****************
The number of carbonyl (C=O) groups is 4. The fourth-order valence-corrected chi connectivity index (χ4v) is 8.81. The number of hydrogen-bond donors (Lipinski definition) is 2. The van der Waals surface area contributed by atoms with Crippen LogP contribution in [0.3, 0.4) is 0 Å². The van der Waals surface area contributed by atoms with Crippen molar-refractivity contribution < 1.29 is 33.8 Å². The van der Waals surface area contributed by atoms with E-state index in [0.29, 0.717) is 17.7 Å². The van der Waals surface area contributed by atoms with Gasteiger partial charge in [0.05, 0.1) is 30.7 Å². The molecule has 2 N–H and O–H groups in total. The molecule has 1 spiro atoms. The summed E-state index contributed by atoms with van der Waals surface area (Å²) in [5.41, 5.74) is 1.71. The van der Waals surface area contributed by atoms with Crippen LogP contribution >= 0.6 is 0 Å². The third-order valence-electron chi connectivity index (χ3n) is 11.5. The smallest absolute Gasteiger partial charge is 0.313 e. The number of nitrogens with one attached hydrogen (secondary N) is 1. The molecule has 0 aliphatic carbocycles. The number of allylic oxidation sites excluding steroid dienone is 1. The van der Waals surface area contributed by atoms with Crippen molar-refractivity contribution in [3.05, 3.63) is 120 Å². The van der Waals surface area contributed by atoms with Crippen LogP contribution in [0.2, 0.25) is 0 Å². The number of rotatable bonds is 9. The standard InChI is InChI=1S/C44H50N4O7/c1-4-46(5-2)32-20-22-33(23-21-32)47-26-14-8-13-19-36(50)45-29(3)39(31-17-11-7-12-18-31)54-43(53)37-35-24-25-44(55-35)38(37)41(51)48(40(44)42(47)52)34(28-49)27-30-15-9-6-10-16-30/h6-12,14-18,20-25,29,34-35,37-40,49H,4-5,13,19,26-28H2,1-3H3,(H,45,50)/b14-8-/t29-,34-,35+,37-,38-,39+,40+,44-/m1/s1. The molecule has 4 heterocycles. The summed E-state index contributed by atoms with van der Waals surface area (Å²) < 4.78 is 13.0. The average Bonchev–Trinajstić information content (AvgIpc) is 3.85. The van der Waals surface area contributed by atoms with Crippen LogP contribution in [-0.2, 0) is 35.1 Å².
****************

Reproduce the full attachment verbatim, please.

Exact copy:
The number of carbonyl (C=O) groups is 4. The fourth-order valence-corrected chi connectivity index (χ4v) is 8.81. The number of hydrogen-bond donors (Lipinski definition) is 2. The van der Waals surface area contributed by atoms with Crippen LogP contribution in [0.3, 0.4) is 0 Å². The van der Waals surface area contributed by atoms with Crippen molar-refractivity contribution < 1.29 is 33.8 Å². The van der Waals surface area contributed by atoms with E-state index in [0.29, 0.717) is 17.7 Å². The van der Waals surface area contributed by atoms with Gasteiger partial charge in [0.05, 0.1) is 30.7 Å². The molecule has 2 N–H and O–H groups in total. The molecule has 1 spiro atoms. The summed E-state index contributed by atoms with van der Waals surface area (Å²) in [5.41, 5.74) is 1.71. The van der Waals surface area contributed by atoms with Crippen LogP contribution >= 0.6 is 0 Å². The third-order valence-electron chi connectivity index (χ3n) is 11.5. The smallest absolute Gasteiger partial charge is 0.313 e. The number of nitrogens with one attached hydrogen (secondary N) is 1. The molecule has 0 aliphatic carbocycles. The number of allylic oxidation sites excluding steroid dienone is 1. The van der Waals surface area contributed by atoms with Crippen molar-refractivity contribution in [3.05, 3.63) is 120 Å². The van der Waals surface area contributed by atoms with Crippen LogP contribution in [0.2, 0.25) is 0 Å². The number of rotatable bonds is 9. The standard InChI is InChI=1S/C44H50N4O7/c1-4-46(5-2)32-20-22-33(23-21-32)47-26-14-8-13-19-36(50)45-29(3)39(31-17-11-7-12-18-31)54-43(53)37-35-24-25-44(55-35)38(37)41(51)48(40(44)42(47)52)34(28-49)27-30-15-9-6-10-16-30/h6-12,14-18,20-25,29,34-35,37-40,49H,4-5,13,19,26-28H2,1-3H3,(H,45,50)/b14-8-/t29-,34-,35+,37-,38-,39+,40+,44-/m1/s1. The molecule has 4 heterocycles. The summed E-state index contributed by atoms with van der Waals surface area (Å²) < 4.78 is 13.0. The average Bonchev–Trinajstić information content (AvgIpc) is 3.85. The van der Waals surface area contributed by atoms with Crippen LogP contribution in [-0.2, 0) is 35.1 Å².